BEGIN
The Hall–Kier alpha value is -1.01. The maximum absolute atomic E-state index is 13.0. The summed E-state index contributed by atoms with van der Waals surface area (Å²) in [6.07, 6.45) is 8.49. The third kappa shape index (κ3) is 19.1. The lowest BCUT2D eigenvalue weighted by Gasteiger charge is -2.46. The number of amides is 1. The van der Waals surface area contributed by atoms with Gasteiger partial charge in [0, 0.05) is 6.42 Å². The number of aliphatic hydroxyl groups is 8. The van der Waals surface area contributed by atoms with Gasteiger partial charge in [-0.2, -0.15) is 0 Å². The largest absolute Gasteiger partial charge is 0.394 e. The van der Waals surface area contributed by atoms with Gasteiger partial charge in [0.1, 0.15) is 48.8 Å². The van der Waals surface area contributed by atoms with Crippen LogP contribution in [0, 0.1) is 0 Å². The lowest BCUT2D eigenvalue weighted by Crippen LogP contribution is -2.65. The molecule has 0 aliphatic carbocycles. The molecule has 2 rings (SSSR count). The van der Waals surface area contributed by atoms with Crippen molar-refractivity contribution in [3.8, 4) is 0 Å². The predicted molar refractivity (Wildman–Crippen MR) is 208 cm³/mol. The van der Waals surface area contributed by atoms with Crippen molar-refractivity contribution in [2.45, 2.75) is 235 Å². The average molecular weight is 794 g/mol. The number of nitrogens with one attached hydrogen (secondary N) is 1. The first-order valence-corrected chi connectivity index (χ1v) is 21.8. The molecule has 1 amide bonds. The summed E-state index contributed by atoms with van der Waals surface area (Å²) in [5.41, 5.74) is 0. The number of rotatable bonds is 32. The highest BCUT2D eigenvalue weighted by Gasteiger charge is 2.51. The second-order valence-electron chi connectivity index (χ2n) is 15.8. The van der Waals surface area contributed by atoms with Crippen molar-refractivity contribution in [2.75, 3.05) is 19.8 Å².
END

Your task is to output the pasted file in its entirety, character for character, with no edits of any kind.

The Hall–Kier alpha value is -1.01. The maximum absolute atomic E-state index is 13.0. The summed E-state index contributed by atoms with van der Waals surface area (Å²) in [6.07, 6.45) is 8.49. The third kappa shape index (κ3) is 19.1. The lowest BCUT2D eigenvalue weighted by Gasteiger charge is -2.46. The number of amides is 1. The van der Waals surface area contributed by atoms with Gasteiger partial charge in [0, 0.05) is 6.42 Å². The number of aliphatic hydroxyl groups is 8. The van der Waals surface area contributed by atoms with Gasteiger partial charge in [-0.2, -0.15) is 0 Å². The largest absolute Gasteiger partial charge is 0.394 e. The van der Waals surface area contributed by atoms with Gasteiger partial charge in [0.1, 0.15) is 48.8 Å². The van der Waals surface area contributed by atoms with Crippen LogP contribution in [0, 0.1) is 0 Å². The lowest BCUT2D eigenvalue weighted by Crippen LogP contribution is -2.65. The molecule has 0 aliphatic carbocycles. The molecule has 2 rings (SSSR count). The van der Waals surface area contributed by atoms with Crippen molar-refractivity contribution in [3.8, 4) is 0 Å². The predicted molar refractivity (Wildman–Crippen MR) is 208 cm³/mol. The van der Waals surface area contributed by atoms with Crippen molar-refractivity contribution in [2.45, 2.75) is 235 Å². The average molecular weight is 794 g/mol. The number of nitrogens with one attached hydrogen (secondary N) is 1. The first-order valence-corrected chi connectivity index (χ1v) is 21.8. The molecule has 1 amide bonds. The summed E-state index contributed by atoms with van der Waals surface area (Å²) in [5.41, 5.74) is 0. The number of rotatable bonds is 32. The highest BCUT2D eigenvalue weighted by Gasteiger charge is 2.51. The second-order valence-electron chi connectivity index (χ2n) is 15.8. The van der Waals surface area contributed by atoms with Crippen molar-refractivity contribution in [2.75, 3.05) is 19.8 Å².